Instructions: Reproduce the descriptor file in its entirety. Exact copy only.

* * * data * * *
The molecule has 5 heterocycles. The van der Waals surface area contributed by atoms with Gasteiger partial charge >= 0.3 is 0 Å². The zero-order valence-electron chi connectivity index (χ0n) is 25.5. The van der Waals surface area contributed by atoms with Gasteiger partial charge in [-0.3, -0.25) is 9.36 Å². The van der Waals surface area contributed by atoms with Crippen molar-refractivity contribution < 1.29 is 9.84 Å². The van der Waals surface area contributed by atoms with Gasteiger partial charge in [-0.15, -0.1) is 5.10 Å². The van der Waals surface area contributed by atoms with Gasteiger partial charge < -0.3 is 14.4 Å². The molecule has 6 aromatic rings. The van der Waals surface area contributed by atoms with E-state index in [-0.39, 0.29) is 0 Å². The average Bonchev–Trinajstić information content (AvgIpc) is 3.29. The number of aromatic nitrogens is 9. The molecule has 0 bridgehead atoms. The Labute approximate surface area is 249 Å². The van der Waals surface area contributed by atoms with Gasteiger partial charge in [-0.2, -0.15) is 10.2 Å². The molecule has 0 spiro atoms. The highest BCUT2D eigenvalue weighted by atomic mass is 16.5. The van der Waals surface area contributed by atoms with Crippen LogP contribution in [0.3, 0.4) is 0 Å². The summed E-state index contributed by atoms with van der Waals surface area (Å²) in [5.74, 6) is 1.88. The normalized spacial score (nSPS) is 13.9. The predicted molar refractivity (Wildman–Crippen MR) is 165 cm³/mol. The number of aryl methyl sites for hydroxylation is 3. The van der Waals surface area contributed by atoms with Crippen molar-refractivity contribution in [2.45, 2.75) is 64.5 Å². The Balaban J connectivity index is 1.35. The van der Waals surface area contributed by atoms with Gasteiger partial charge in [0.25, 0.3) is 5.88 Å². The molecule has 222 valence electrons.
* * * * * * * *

The molecule has 5 heterocycles. The van der Waals surface area contributed by atoms with Gasteiger partial charge >= 0.3 is 0 Å². The zero-order valence-electron chi connectivity index (χ0n) is 25.5. The van der Waals surface area contributed by atoms with Gasteiger partial charge in [-0.3, -0.25) is 9.36 Å². The van der Waals surface area contributed by atoms with Crippen molar-refractivity contribution < 1.29 is 9.84 Å². The van der Waals surface area contributed by atoms with Gasteiger partial charge in [-0.15, -0.1) is 5.10 Å². The van der Waals surface area contributed by atoms with Gasteiger partial charge < -0.3 is 14.4 Å². The molecule has 6 aromatic rings. The van der Waals surface area contributed by atoms with E-state index in [-0.39, 0.29) is 0 Å². The average Bonchev–Trinajstić information content (AvgIpc) is 3.29. The number of aromatic nitrogens is 9. The molecule has 0 bridgehead atoms. The Labute approximate surface area is 249 Å². The van der Waals surface area contributed by atoms with Gasteiger partial charge in [-0.2, -0.15) is 10.2 Å². The molecule has 0 spiro atoms. The highest BCUT2D eigenvalue weighted by atomic mass is 16.5. The van der Waals surface area contributed by atoms with Crippen LogP contribution in [0.3, 0.4) is 0 Å². The summed E-state index contributed by atoms with van der Waals surface area (Å²) in [5.74, 6) is 1.88. The normalized spacial score (nSPS) is 13.9. The predicted molar refractivity (Wildman–Crippen MR) is 165 cm³/mol. The number of aryl methyl sites for hydroxylation is 3. The van der Waals surface area contributed by atoms with Crippen molar-refractivity contribution in [2.45, 2.75) is 64.5 Å². The Balaban J connectivity index is 1.35. The van der Waals surface area contributed by atoms with Gasteiger partial charge in [0.25, 0.3) is 5.88 Å². The molecule has 222 valence electrons.